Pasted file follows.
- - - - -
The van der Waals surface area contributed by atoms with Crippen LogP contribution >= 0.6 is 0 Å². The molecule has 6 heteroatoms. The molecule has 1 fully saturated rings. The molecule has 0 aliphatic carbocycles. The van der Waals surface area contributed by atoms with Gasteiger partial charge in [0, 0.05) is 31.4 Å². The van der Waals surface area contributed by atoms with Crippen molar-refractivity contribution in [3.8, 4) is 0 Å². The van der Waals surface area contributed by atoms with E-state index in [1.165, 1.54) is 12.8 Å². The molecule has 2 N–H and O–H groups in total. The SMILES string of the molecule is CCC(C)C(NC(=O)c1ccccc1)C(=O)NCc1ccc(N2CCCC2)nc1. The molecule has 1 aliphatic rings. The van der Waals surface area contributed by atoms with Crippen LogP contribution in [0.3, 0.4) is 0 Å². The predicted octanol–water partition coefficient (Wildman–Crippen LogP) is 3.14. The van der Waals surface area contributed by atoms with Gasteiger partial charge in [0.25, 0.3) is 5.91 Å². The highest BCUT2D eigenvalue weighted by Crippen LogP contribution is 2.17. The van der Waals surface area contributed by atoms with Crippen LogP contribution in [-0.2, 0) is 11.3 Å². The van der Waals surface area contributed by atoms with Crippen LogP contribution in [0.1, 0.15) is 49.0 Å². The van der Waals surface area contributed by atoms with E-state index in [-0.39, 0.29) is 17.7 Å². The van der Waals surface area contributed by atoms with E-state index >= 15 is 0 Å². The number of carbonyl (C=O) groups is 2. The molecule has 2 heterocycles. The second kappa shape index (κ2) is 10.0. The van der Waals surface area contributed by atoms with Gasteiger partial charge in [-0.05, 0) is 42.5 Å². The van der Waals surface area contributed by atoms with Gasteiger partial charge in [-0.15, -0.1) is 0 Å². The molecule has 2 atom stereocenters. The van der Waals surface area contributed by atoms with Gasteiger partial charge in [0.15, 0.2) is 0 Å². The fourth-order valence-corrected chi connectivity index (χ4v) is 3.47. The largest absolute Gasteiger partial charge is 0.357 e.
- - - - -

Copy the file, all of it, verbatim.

The van der Waals surface area contributed by atoms with Crippen LogP contribution >= 0.6 is 0 Å². The molecule has 6 heteroatoms. The molecule has 1 fully saturated rings. The molecule has 0 aliphatic carbocycles. The van der Waals surface area contributed by atoms with Gasteiger partial charge in [0, 0.05) is 31.4 Å². The van der Waals surface area contributed by atoms with Crippen molar-refractivity contribution in [3.8, 4) is 0 Å². The van der Waals surface area contributed by atoms with E-state index in [1.165, 1.54) is 12.8 Å². The molecule has 2 N–H and O–H groups in total. The SMILES string of the molecule is CCC(C)C(NC(=O)c1ccccc1)C(=O)NCc1ccc(N2CCCC2)nc1. The molecule has 1 aliphatic rings. The van der Waals surface area contributed by atoms with Crippen LogP contribution in [0.3, 0.4) is 0 Å². The predicted octanol–water partition coefficient (Wildman–Crippen LogP) is 3.14. The van der Waals surface area contributed by atoms with Gasteiger partial charge in [0.25, 0.3) is 5.91 Å². The highest BCUT2D eigenvalue weighted by Crippen LogP contribution is 2.17. The van der Waals surface area contributed by atoms with Crippen LogP contribution in [-0.2, 0) is 11.3 Å². The van der Waals surface area contributed by atoms with Crippen LogP contribution in [0.1, 0.15) is 49.0 Å². The van der Waals surface area contributed by atoms with E-state index in [-0.39, 0.29) is 17.7 Å². The van der Waals surface area contributed by atoms with E-state index >= 15 is 0 Å². The number of carbonyl (C=O) groups is 2. The molecule has 2 heterocycles. The second kappa shape index (κ2) is 10.0. The van der Waals surface area contributed by atoms with Gasteiger partial charge in [-0.05, 0) is 42.5 Å². The van der Waals surface area contributed by atoms with Gasteiger partial charge in [-0.15, -0.1) is 0 Å². The molecule has 2 atom stereocenters. The van der Waals surface area contributed by atoms with Gasteiger partial charge in [0.15, 0.2) is 0 Å². The fourth-order valence-corrected chi connectivity index (χ4v) is 3.47. The largest absolute Gasteiger partial charge is 0.357 e.